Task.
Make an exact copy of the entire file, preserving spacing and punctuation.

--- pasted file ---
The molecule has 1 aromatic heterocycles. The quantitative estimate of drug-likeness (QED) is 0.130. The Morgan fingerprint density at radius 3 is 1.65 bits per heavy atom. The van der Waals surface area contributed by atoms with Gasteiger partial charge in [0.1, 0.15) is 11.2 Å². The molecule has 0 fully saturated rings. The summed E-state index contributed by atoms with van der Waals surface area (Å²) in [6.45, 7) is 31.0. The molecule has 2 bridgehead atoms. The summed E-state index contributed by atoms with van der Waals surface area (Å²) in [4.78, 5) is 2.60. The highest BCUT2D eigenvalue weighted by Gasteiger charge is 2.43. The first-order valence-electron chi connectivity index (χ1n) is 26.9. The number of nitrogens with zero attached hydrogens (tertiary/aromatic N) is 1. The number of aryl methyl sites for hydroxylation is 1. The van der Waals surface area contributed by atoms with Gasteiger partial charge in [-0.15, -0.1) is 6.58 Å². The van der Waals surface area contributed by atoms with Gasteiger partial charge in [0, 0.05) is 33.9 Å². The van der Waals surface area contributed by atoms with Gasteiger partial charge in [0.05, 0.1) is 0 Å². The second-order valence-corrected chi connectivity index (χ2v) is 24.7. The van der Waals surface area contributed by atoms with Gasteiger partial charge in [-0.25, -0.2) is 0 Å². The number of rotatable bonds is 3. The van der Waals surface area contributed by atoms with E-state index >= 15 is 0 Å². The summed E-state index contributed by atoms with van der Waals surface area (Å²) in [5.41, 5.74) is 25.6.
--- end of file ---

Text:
The molecule has 1 aromatic heterocycles. The quantitative estimate of drug-likeness (QED) is 0.130. The Morgan fingerprint density at radius 3 is 1.65 bits per heavy atom. The van der Waals surface area contributed by atoms with Gasteiger partial charge in [0.1, 0.15) is 11.2 Å². The molecule has 0 fully saturated rings. The summed E-state index contributed by atoms with van der Waals surface area (Å²) in [6.45, 7) is 31.0. The molecule has 2 bridgehead atoms. The summed E-state index contributed by atoms with van der Waals surface area (Å²) in [4.78, 5) is 2.60. The highest BCUT2D eigenvalue weighted by Gasteiger charge is 2.43. The first-order valence-electron chi connectivity index (χ1n) is 26.9. The number of nitrogens with zero attached hydrogens (tertiary/aromatic N) is 1. The number of aryl methyl sites for hydroxylation is 1. The van der Waals surface area contributed by atoms with Gasteiger partial charge in [-0.15, -0.1) is 6.58 Å². The van der Waals surface area contributed by atoms with Gasteiger partial charge in [0, 0.05) is 33.9 Å². The van der Waals surface area contributed by atoms with Gasteiger partial charge in [0.05, 0.1) is 0 Å². The second-order valence-corrected chi connectivity index (χ2v) is 24.7. The van der Waals surface area contributed by atoms with Gasteiger partial charge in [-0.25, -0.2) is 0 Å². The number of rotatable bonds is 3. The van der Waals surface area contributed by atoms with E-state index >= 15 is 0 Å². The summed E-state index contributed by atoms with van der Waals surface area (Å²) in [5.41, 5.74) is 25.6.